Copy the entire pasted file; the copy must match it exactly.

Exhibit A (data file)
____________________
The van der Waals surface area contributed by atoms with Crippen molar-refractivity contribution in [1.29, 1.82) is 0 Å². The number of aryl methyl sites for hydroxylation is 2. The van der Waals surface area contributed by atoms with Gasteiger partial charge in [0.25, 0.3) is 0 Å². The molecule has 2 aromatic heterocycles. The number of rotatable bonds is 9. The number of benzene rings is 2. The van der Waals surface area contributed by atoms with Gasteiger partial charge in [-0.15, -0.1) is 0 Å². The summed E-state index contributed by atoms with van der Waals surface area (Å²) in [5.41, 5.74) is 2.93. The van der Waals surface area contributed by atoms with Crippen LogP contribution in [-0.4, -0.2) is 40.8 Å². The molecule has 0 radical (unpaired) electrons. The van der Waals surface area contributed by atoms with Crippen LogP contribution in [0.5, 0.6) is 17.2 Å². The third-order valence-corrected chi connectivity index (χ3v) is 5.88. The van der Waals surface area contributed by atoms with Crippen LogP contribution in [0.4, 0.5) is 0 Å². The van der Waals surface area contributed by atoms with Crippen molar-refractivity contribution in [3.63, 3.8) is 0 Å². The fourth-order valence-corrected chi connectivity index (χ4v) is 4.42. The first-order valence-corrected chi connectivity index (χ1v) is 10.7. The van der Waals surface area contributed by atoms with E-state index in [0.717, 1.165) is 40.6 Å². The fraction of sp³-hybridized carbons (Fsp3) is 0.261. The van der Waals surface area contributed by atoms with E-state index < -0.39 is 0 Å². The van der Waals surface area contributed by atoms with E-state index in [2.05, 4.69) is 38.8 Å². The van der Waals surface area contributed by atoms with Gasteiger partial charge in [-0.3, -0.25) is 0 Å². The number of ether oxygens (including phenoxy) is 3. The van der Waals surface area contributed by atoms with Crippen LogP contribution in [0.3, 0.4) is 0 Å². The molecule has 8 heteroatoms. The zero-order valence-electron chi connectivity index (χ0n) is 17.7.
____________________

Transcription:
The van der Waals surface area contributed by atoms with Crippen molar-refractivity contribution in [1.29, 1.82) is 0 Å². The number of aryl methyl sites for hydroxylation is 2. The van der Waals surface area contributed by atoms with Gasteiger partial charge in [0.25, 0.3) is 0 Å². The molecule has 2 aromatic heterocycles. The number of rotatable bonds is 9. The number of benzene rings is 2. The van der Waals surface area contributed by atoms with Gasteiger partial charge in [-0.15, -0.1) is 0 Å². The summed E-state index contributed by atoms with van der Waals surface area (Å²) in [5.41, 5.74) is 2.93. The van der Waals surface area contributed by atoms with Crippen LogP contribution in [-0.4, -0.2) is 40.8 Å². The molecule has 0 radical (unpaired) electrons. The van der Waals surface area contributed by atoms with Crippen LogP contribution in [0.5, 0.6) is 17.2 Å². The third-order valence-corrected chi connectivity index (χ3v) is 5.88. The van der Waals surface area contributed by atoms with Crippen LogP contribution in [0.4, 0.5) is 0 Å². The van der Waals surface area contributed by atoms with Crippen molar-refractivity contribution in [3.63, 3.8) is 0 Å². The fourth-order valence-corrected chi connectivity index (χ4v) is 4.42. The first-order valence-corrected chi connectivity index (χ1v) is 10.7. The van der Waals surface area contributed by atoms with E-state index in [0.717, 1.165) is 40.6 Å². The fraction of sp³-hybridized carbons (Fsp3) is 0.261. The van der Waals surface area contributed by atoms with E-state index < -0.39 is 0 Å². The van der Waals surface area contributed by atoms with E-state index in [2.05, 4.69) is 38.8 Å². The van der Waals surface area contributed by atoms with Gasteiger partial charge in [-0.3, -0.25) is 0 Å². The number of ether oxygens (including phenoxy) is 3. The van der Waals surface area contributed by atoms with Crippen LogP contribution in [0.3, 0.4) is 0 Å². The molecule has 8 heteroatoms. The zero-order valence-electron chi connectivity index (χ0n) is 17.7.